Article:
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In this section, the three consultations continue with the patients being asked about any additional symptoms that they may have been experiencing. Consider the additional features of each patient’s headache and assess which patient you are most concerned about.

Click on each of the names to watch the next part of each patient’s consultation.

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Ella Gillberg

Ella described a long history of migraine. They have become more frequent, occur in the morning and are a cause of great worry.

Arthur Kilroy

Arthur described a mild non-specific headache.

Sarah Lewis

Sarah described the onset of non-specific headaches for the past 2-3 months. They have been getting worse over that time both in severity and frequency.

Summary of symptoms

Ella Arthur Sarah
  • Headaches present for more than 2 months
  • Gradually becoming more frequent
  • Frontal and piercing
  • No increase in painfulness
  • Shimmering lights in one area of vision
  • Experiences nausea, but no actual vomiting
  • Mild non-specific headache that has been present for more than 2 months
  • No visual disturbance or nausea
  • Possible memory changes
  • Mood swings
  • Headaches present for 2 months
  • Gradually becoming more frequent
  • No aggregating factors
  • Initially relieved by paracetamol or ibuprofen but no longer effective
  • Increased clumsiness
  • Accident prone
  • Stressful life with new job
Nausea and vomiting

Feeling nauseous is a common presenting symptom for patients with brain tumours, however it is rare for it to be the only presenting symptom. Experiencing nausea and vomiting is common for individuals with raised intracranial pressure and for migraine
sufferers, so should be considered alongside any presentation or history of headaches. Nausea and vomiting are an uncommon presenting symptom for a brain tumour and would tend to develop quickly over less than a week in association with raised intra-cranial

Dr Sarah Taylor, GatewayC GP Lead, discusses these symptoms with Professor Catherine McBain, Honorary Professor in Cancer Sciences.

Nausea or vomiting associated with a brain tumour:

  • may be worse in the mornings and get better during the day as the tumour may cause a build-up of pressure in the skull overnight, but this begins to drain during the day when in an upright position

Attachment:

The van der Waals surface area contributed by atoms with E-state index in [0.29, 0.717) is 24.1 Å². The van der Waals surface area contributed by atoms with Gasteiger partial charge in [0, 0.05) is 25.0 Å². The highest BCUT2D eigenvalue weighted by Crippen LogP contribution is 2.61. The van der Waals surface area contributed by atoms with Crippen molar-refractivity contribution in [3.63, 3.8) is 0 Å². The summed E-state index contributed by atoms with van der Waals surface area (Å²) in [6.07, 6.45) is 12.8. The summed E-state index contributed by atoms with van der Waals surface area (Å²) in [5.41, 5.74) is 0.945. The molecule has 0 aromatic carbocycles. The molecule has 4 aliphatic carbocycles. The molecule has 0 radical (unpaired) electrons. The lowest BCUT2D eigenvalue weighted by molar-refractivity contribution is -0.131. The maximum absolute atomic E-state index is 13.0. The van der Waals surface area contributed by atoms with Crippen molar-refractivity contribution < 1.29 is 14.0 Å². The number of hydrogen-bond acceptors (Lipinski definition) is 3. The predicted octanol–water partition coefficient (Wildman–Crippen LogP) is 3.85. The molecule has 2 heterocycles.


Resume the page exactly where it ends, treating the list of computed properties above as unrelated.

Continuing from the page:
• may get worse if you suddenly change position (e.g. from sitting or lying to standing)
  • may continue for more than a week, on most days, with no sign of getting better
  • may be accompanied by hiccups
  • are usually accompanied by other common brain tumour symptoms, such as a headache or a change in vision.

Nausea and vomiting are more frequent presenting features of brain tumours in children than in adults. There is more information on the symptoms of brain tumours in children in the ‘Paediatric brain tumours’ section of this course.

Visual changes

Brain tumours can cause changes to an individual’s vision, such as incidences of blurred or double vision, abnormal eye movements and restricted fields of vision. It is therefore important to ask directly about any clumsiness, accidents or near misses
as these can indicate visual field loss.

Dr Sarah Taylor discusses visual field loss tests and the role of optometrists with Lorcan Butler, The Brain Tumour Charity’s Optical Engagement Manager.

Key Points:

  • Visual field loss can be one of the early signs of a brain tumour. However, individuals frequently don’t notice a deficit in visual fields as the other eye will compensate
  • Full optometry assessments can be helpful in diagnosing brain tumours, although normal results do not exclude a brain tumour
  • Papilloedema warrants urgent investigation for causes of raised intracranial pressure

According to the guidelines set out by The College of Optometrists, if an optometrist suspects papilloedema, they should make an urgent referral (within 24 hours) to an ophthalmologist, who will then ​confirm the diagnosis and refer the individual
for a CT scan and/or MRI scan to determine the cause. Papilloedema can be caused by Idiopathic Intracranial Hypertension (IIH), meningitis, hydrocephalus, brain clots and brain tumours.

Patient assessment

  • Ella’s symptoms are still typical of a migraine
  • Arthur has no nausea, vomiting or visual disturbance, but still has worrying symptoms
  • Sarah does not describe any visual disturbance, but has noticed that she is more clumsy and accident-prone which may be due to an undiagnosed visual change

Information icon

Additional resources

Link: Nausea and dizziness, The Brain Tumour Charity
Link: Nausea: a review of pathophysiology and therapeutics, Therapeutic Advances in Gastroenterology 9:1 (2016)
Link: Annex 4 Urgency of referrals, The College of Optometrists
Link: Eye tests, The Brain Tumour Charity

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